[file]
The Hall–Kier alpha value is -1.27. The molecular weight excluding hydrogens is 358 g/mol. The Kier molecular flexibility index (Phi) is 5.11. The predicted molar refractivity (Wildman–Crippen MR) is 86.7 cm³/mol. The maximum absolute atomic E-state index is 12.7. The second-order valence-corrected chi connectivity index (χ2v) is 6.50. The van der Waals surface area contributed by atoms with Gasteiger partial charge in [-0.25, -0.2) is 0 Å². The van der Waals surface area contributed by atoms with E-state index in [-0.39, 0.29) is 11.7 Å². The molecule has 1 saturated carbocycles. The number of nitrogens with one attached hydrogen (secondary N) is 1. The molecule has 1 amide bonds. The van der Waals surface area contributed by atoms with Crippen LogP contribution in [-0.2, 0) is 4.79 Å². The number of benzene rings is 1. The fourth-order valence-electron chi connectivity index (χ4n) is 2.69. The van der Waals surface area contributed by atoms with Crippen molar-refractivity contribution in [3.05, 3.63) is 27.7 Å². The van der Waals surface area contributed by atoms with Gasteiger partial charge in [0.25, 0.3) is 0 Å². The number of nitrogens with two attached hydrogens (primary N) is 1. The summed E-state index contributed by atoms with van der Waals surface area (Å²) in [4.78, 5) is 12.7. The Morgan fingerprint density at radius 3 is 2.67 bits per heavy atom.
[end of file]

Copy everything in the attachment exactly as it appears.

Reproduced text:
The Hall–Kier alpha value is -1.27. The molecular weight excluding hydrogens is 358 g/mol. The Kier molecular flexibility index (Phi) is 5.11. The predicted molar refractivity (Wildman–Crippen MR) is 86.7 cm³/mol. The maximum absolute atomic E-state index is 12.7. The second-order valence-corrected chi connectivity index (χ2v) is 6.50. The van der Waals surface area contributed by atoms with Gasteiger partial charge in [-0.25, -0.2) is 0 Å². The van der Waals surface area contributed by atoms with E-state index in [-0.39, 0.29) is 11.7 Å². The molecule has 1 saturated carbocycles. The number of nitrogens with one attached hydrogen (secondary N) is 1. The molecule has 1 amide bonds. The van der Waals surface area contributed by atoms with Crippen LogP contribution in [-0.2, 0) is 4.79 Å². The number of benzene rings is 1. The fourth-order valence-electron chi connectivity index (χ4n) is 2.69. The van der Waals surface area contributed by atoms with Crippen molar-refractivity contribution in [3.05, 3.63) is 27.7 Å². The van der Waals surface area contributed by atoms with Gasteiger partial charge in [0.25, 0.3) is 0 Å². The number of nitrogens with two attached hydrogens (primary N) is 1. The summed E-state index contributed by atoms with van der Waals surface area (Å²) in [4.78, 5) is 12.7. The Morgan fingerprint density at radius 3 is 2.67 bits per heavy atom.